Forbes: Twin Cities Among Best U.S. Metros For Young Professionals
The Twin Cities are among the nation’s 15 best metropolitan areas for young professionals, according to recent research by Forbes.
The 3.4 million-population area of Minneapolis, St. Paul and Bloomington ranked 10th on Forbes’ list, which assessed the country’s 100 largest metropolitan areas to determine which offered the best prospects for professionals aged 24 to 34 with a bachelor’s degree or higher.
Forbes evaluated the areas based on seven factors. It started by looking at local unemployment and job growth projections for 2014 through 2016. Forbes also assessed median salaries for employed college graduates aged 24 to 34 and how far those salaries may go using a cost-of-living index. Forbes also considered the number of both small and large businesses per capita and Census data on the percentage of the local population aged 25 and older that holds a bachelor’s degree or higher.
According to Forbes’ research, the Twin Cities offer young professionals a median salary of $55,800 while 38.4 percent of the population has a bachelor’s degree or higher. The area’s unemployment rate was 4.7 percent and its average yearly growth was 2.2 percent for the period Forbes studied. Those figures have held steady recently as state officials last week announced a 4.5 percent unemployment rate and 2.5 percent job growth rate for July.
Meanwhile, according to Forbes, the area’s cost of living index is 98.4 and there is one 500-plus-employee company for every 1,554 people and one company with less than 500 employees per every 48.32 people.
Twin Cities Business recently examined how the local metro area is (or isn't) leveraging its low cost of living when attempting to attract prospective residents and businesses.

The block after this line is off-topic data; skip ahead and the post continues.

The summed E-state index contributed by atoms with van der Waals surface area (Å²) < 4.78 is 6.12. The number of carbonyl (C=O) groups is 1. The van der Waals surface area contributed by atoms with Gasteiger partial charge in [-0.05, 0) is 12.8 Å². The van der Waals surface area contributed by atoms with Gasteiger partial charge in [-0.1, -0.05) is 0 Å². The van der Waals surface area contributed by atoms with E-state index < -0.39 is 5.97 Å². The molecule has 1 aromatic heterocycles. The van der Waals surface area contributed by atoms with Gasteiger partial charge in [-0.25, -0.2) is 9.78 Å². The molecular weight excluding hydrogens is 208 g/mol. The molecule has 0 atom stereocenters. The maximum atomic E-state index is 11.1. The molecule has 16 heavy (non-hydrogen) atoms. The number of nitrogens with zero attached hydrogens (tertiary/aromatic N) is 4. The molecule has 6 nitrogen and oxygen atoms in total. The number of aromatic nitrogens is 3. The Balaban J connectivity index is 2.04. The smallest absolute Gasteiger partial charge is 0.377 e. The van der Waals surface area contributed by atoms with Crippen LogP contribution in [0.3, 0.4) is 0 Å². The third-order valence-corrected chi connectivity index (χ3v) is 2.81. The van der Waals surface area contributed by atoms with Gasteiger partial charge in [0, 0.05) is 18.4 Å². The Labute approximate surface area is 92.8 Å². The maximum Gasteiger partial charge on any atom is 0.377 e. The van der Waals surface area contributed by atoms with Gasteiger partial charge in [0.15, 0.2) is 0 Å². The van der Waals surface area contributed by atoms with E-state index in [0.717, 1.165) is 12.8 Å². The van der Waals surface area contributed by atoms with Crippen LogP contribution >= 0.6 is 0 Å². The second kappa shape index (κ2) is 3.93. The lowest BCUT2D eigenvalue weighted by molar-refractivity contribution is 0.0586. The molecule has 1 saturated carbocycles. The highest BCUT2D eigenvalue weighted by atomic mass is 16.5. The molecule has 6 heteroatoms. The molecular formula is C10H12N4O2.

Des Moines topped Forbes’ list with a median salary of $51,200, 4.5 percent unemployment rate, average yearly job growth of 2.9 percent and 34 percent of the population holding a bachelor’s degree or higher. Raleigh and Omaha ranked second and third, respectively, followed by Salt Lake City; Madison, Wisconsin; Boise City, Idaho; Provo, Utah; Austin, Texas; Denver; Minneapolis-St. Paul; San Jose, California; Fairfield County, Connecticut; Seattle; Oklahoma City and San Francisco.
These figures arrive with the backdrop of high unemployment for young professionals nationwide: the 25-to-34 age group’s 6.6 percent unemployment rate in July was among the highest of any group. Smaller, non-coastal cities tend to shine on the list, Forbes said, thanks to their strong economies, reasonable salaries and low cost of living.
Earlier this year, Minneapolis and St. Paul each landed on lists lauding the nation’s best cities for job hunters as well as a May list in which Minneapolis ranked fifth and St. Paul 12th among the country’s 150 largest cities in terms of being the best for starting a career. Apartments.com, meanwhile, ranked Minneapolis 10th on its annual “Top 10 Best Cities for Recent College Graduates “ list.